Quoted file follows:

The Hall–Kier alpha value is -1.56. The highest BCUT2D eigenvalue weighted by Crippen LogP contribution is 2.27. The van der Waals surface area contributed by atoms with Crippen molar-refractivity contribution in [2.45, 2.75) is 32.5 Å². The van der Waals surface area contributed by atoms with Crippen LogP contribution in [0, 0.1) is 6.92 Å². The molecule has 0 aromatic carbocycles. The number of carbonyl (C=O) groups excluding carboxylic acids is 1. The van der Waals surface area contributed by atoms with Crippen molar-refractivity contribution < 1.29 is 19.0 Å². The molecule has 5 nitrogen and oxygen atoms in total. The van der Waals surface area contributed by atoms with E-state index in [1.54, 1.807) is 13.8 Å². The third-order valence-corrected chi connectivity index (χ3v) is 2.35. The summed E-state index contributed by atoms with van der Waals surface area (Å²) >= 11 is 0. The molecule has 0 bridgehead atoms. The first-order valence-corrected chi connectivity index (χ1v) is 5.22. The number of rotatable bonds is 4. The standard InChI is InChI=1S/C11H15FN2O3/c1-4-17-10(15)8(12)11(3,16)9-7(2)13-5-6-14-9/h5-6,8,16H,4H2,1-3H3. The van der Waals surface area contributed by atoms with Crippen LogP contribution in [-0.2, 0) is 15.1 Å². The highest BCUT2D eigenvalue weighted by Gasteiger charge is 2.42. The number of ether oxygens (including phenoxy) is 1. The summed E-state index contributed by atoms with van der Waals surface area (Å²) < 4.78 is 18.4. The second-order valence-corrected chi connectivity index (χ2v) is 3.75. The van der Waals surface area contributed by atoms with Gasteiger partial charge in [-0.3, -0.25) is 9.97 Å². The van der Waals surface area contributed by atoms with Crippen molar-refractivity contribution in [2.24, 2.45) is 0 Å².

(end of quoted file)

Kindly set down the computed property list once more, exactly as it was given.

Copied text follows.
The Hall–Kier alpha value is -1.56. The highest BCUT2D eigenvalue weighted by Crippen LogP contribution is 2.27. The van der Waals surface area contributed by atoms with Crippen molar-refractivity contribution in [2.45, 2.75) is 32.5 Å². The van der Waals surface area contributed by atoms with Crippen LogP contribution in [0, 0.1) is 6.92 Å². The molecule has 0 aromatic carbocycles. The number of carbonyl (C=O) groups excluding carboxylic acids is 1. The van der Waals surface area contributed by atoms with Crippen molar-refractivity contribution < 1.29 is 19.0 Å². The molecule has 5 nitrogen and oxygen atoms in total. The van der Waals surface area contributed by atoms with E-state index in [1.54, 1.807) is 13.8 Å². The third-order valence-corrected chi connectivity index (χ3v) is 2.35. The summed E-state index contributed by atoms with van der Waals surface area (Å²) >= 11 is 0. The molecule has 0 bridgehead atoms. The first-order valence-corrected chi connectivity index (χ1v) is 5.22. The number of rotatable bonds is 4. The standard InChI is InChI=1S/C11H15FN2O3/c1-4-17-10(15)8(12)11(3,16)9-7(2)13-5-6-14-9/h5-6,8,16H,4H2,1-3H3. The van der Waals surface area contributed by atoms with Crippen LogP contribution in [-0.2, 0) is 15.1 Å². The highest BCUT2D eigenvalue weighted by Gasteiger charge is 2.42. The number of ether oxygens (including phenoxy) is 1. The summed E-state index contributed by atoms with van der Waals surface area (Å²) < 4.78 is 18.4. The second-order valence-corrected chi connectivity index (χ2v) is 3.75. The van der Waals surface area contributed by atoms with Gasteiger partial charge in [-0.3, -0.25) is 9.97 Å². The van der Waals surface area contributed by atoms with Crippen molar-refractivity contribution in [2.24, 2.45) is 0 Å².